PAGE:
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No path of glory

15 1 1

How to watch a master stylist filmmaker doing what he does best about a war long-waged, won and lost at a time of wars scarcely chronicled, let alone comprehended in the full magnitude of their calamity?

Christopher Nolan’s much anticipated, and now loudly praised, war film “Dunkirk” (2017) was by serendipity released at a time when the battle of Mosul had just been waged and won with at heavy cost. “The massacre of Mosul,” the headlines were screaming, “40,000 feared dead in battle to take back city from Isis as scale of civilian casualties revealed.”

Film critics and filmgoers in United States, Europe, and indeed around the globe, were queuing to watch a film rendition of the World War II Battle of Dunkirk between the Allies and Nazi Germany, while we were reading the horrid accounts of how in Mosul “many bodies are still buried under the rubble and the level of human suffering is immense”. 

How do we reconcile what we read in our daily headlines with what we watch in a widely celebrated Hollywood production? What’s Hecuba to Nolan, or he to Mosul, Aleppo, or Yemen?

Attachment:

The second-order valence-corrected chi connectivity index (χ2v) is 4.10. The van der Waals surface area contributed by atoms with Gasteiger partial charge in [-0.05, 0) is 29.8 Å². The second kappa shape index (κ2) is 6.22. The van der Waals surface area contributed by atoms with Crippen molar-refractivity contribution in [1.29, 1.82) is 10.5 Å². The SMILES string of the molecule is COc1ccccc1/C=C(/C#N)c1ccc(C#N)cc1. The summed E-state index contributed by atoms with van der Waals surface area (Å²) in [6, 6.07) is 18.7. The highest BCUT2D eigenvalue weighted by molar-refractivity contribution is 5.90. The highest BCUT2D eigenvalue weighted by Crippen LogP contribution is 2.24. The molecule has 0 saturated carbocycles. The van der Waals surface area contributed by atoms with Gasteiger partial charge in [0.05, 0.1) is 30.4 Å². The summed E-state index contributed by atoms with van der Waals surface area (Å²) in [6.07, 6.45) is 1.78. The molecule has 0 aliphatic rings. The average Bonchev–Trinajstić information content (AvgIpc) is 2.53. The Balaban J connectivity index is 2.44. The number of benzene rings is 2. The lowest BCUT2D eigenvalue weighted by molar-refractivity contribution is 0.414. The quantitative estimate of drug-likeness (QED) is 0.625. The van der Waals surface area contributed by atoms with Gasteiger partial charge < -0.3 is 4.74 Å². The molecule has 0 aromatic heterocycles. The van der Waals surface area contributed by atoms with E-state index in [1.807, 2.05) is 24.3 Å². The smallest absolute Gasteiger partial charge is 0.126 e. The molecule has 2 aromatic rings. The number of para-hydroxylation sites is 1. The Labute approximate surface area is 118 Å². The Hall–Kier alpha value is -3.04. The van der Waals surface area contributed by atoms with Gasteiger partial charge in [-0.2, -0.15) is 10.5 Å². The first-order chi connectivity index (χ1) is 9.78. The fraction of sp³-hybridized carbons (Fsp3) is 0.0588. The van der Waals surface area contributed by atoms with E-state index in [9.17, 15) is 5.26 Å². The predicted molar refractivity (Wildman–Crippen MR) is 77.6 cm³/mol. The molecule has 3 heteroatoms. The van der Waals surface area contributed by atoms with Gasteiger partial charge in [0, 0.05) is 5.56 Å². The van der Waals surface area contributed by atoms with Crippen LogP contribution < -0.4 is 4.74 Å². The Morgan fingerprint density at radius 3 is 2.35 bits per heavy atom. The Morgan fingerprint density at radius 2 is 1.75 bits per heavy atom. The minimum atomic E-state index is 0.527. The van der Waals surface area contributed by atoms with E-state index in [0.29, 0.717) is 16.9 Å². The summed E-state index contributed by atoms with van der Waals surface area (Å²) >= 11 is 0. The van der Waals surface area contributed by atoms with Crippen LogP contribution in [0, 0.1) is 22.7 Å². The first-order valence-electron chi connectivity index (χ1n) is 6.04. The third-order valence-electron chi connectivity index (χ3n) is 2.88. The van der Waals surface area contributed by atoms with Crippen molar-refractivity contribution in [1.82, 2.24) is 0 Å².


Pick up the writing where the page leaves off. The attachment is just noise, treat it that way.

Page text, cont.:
“Dunkirk” has been received with rave reviews. “Christopher Nolan’s WWII Epic May Be the Greatest War Film Ever,” Rolling Stone reviewer Peter Travers put it quite bluntly, “Filmmaker’s recreation of key British battle is stunning, stirring - and a stone-cold masterpiece.” 

This type of sudden overexcitement about a film is, of course, a sign of either complete ignorance of the history of cinema and its towering masters or else a momentary insanity with no enduring consequence. 

The trouble with such bombastic praise is that the genre of war films is the battlefield of some mighty filmmakers. You cannot just hire Hans Zimmer (however gifted a composer he is) to Bang & Olufsen your head in and shove a film........

© The News International